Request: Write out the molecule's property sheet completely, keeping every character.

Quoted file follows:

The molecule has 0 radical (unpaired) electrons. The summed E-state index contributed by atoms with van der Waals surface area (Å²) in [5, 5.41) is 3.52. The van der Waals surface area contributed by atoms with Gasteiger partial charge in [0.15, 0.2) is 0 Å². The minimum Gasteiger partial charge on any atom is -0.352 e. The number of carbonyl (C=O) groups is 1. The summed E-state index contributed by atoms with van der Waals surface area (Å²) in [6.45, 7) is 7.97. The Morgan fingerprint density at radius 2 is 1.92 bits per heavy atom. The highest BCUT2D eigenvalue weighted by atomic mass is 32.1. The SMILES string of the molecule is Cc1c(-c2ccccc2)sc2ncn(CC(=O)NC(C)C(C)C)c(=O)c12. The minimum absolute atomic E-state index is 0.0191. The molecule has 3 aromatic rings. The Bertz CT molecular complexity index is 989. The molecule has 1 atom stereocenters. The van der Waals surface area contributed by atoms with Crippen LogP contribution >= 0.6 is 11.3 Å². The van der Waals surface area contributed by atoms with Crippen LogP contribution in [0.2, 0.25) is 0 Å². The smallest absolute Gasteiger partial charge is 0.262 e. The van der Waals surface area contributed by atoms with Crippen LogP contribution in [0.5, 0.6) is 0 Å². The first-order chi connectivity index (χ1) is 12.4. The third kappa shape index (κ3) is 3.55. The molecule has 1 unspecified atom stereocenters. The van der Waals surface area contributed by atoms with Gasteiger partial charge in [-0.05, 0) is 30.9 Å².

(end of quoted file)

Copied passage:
The molecule has 0 radical (unpaired) electrons. The summed E-state index contributed by atoms with van der Waals surface area (Å²) in [5, 5.41) is 3.52. The van der Waals surface area contributed by atoms with Gasteiger partial charge in [0.15, 0.2) is 0 Å². The minimum Gasteiger partial charge on any atom is -0.352 e. The number of carbonyl (C=O) groups is 1. The summed E-state index contributed by atoms with van der Waals surface area (Å²) in [6.45, 7) is 7.97. The Morgan fingerprint density at radius 2 is 1.92 bits per heavy atom. The highest BCUT2D eigenvalue weighted by atomic mass is 32.1. The SMILES string of the molecule is Cc1c(-c2ccccc2)sc2ncn(CC(=O)NC(C)C(C)C)c(=O)c12. The minimum absolute atomic E-state index is 0.0191. The molecule has 3 aromatic rings. The Bertz CT molecular complexity index is 989. The molecule has 1 atom stereocenters. The van der Waals surface area contributed by atoms with Crippen LogP contribution >= 0.6 is 11.3 Å². The van der Waals surface area contributed by atoms with Crippen LogP contribution in [0.2, 0.25) is 0 Å². The smallest absolute Gasteiger partial charge is 0.262 e. The van der Waals surface area contributed by atoms with Crippen LogP contribution in [0.5, 0.6) is 0 Å². The first-order chi connectivity index (χ1) is 12.4. The third kappa shape index (κ3) is 3.55. The molecule has 1 unspecified atom stereocenters. The van der Waals surface area contributed by atoms with Gasteiger partial charge in [-0.05, 0) is 30.9 Å².